• Plan: Signed through 2017. If Dallas does take another tight end high enough in the draft to be Witten’s replacement, they may have to move on after 2017, when Witten’s contract ends. His cap hit is $12.2 million this year, $4.8 million of which is restructured bonus from continuously converting his salary into signing bonus and stretching it out. Dallas could also decide that Witten will play as long or longer than Tony Gonzalez, who caught more than 80 passes a year until he was 37, and extend his contract two more years. They could do this without extending the structured bonus and thereby reduce his cap hit next year, and they probably don’t have to decide until after next season, as Witten won’t go anywhere if Dallas still wants him. Witten will be 35 this coming season. With Tony Romo, his injury history opened the door to his replacement. Witten is an ironman, so the Cowboys are going to have an even tougher decision to make.

Geoff Swaim, James Hanna, and Rico Gathers. As long as Witten has been on the team, Dallas has used its second and third tight ends as blockers with occasional catches. On that score, this seems like a fair group, though Hanna’s health is a question.

  • Plan: Each is signed through 2018. Swaim and Hanna (when healthy) are okay blocking tight ends. Gathers is a complete wild card.

Defensive linemen Tyrone Crawford, Benson Mayowa, David Irving, DeMarcus Lawrence, Cedric Thornton, Charles Tapper, (and Randy Gregory)

This group is a bit of an enigma.

Tyrone Crawford was locked up in a second contract, and has played okay, but nothing to write home about. He needs shoulder surgery for a second offseason in a row, had only 4.5 sacks despite moving to defensive end, where he said his body felt better not having to take the pounding inside, and was quickly eclipsed at 3-technique by a rookie who missed training camp and the pre-season with an injury. He played 56% of the snaps, behind only Maliek Collins. His AV of 7 is the highest among this group.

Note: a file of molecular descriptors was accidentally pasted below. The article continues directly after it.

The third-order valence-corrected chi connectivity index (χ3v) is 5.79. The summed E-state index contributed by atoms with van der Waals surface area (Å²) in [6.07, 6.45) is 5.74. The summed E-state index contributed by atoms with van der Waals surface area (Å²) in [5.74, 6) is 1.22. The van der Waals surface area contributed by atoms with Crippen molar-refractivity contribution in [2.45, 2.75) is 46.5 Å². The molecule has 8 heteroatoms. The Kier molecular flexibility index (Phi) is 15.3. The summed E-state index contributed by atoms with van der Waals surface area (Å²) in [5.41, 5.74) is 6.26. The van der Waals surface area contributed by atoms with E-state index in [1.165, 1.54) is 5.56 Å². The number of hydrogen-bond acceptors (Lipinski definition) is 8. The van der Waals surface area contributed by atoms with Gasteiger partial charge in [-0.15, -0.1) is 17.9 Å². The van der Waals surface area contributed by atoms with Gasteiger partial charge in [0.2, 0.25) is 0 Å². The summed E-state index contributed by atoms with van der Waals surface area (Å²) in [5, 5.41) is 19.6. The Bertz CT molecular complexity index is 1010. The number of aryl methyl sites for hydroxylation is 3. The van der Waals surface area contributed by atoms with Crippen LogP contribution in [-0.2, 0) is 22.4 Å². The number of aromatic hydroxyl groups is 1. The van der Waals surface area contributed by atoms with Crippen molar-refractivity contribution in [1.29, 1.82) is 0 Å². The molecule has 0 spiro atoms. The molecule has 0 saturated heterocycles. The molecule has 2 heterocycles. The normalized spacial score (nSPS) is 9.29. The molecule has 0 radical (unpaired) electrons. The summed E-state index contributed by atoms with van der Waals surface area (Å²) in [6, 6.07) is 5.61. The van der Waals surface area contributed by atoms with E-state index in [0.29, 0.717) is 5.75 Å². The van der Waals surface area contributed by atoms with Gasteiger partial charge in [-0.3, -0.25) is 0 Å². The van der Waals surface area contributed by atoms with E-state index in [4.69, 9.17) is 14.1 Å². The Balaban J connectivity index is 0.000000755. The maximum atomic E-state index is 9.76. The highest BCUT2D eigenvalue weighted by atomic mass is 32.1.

• Plan: He is signed through 2020, and the Cowboys wouldn’t save much money by cutting him before 2019. Just have to hope he starts stringing more good games together.

Benson Mayowa led the Cowboys with six sacks, yet was benched in the middle of the year in an attempt to get him motivated. He worked his way back into the lineup and had his best stretch, but seemed invisible in the playoff game against Green Bay. He played 36% of the snaps. His AV was 4.

  • Plan: Signed through 2018. Will get at least another year to prove himself.

David Irving might be the best of this group, winning player of the week honors for his devastation of Green Bay during the season, and he blew up Tampa Bay at the end of that victory, despite playing more than 60 snaps. But he remains inconsistent, and Rod Marinelli can’t seem to decide if he’s better at DE or DT. He played 46% of the snaps. His AV was 3.

  • Plan: He’s an exclusive rights free agent this year, and a restricted rights free agent in 2018. That gives Dallas at least one more year to decide if they want to keep him longer term.

DeMarcus Lawrence, whom the Cowboys invested two draft picks in to get him at the top of the second round, was plagued this year by a four-game suspension and a bad back. His sacks dropped from eight in 2015 to one in 2016. His AV dropped from 7 to 2.

  • Plan: The Cowboys need the 2015 Lawrence back, at least. Better yet would be to see him reach his potential with double digit sacks and force the Cowboys into the dilemma whether to re-sign him. His contract ends after 2017.

Cedric Thornton was the weakest of this group, and one of the biggest disappointments, playing only 26% of the snaps. His AV was 2, after being an 8 in 2013 and 2014, and a 5 in 2015 for Philadelphia.

  • Plan: He’s signed through 2019. Dallas would save nothing by cutting him this year, so he’ll get at least one more year to rebound. If he’s no better, the Cowboys should likely eat the $2.5 million dead cap hit in 2018 and save about $3 million.

Charles Tapper is a complete wild card. Let’s hope he’s a Maliek Collins for the outside.

  • Plan: He’s signed through 2019. Play him and see what he’s got. Hope his back issue is behind him.

Randy Gregory is listed for completeness, though he’s suspended for 2017.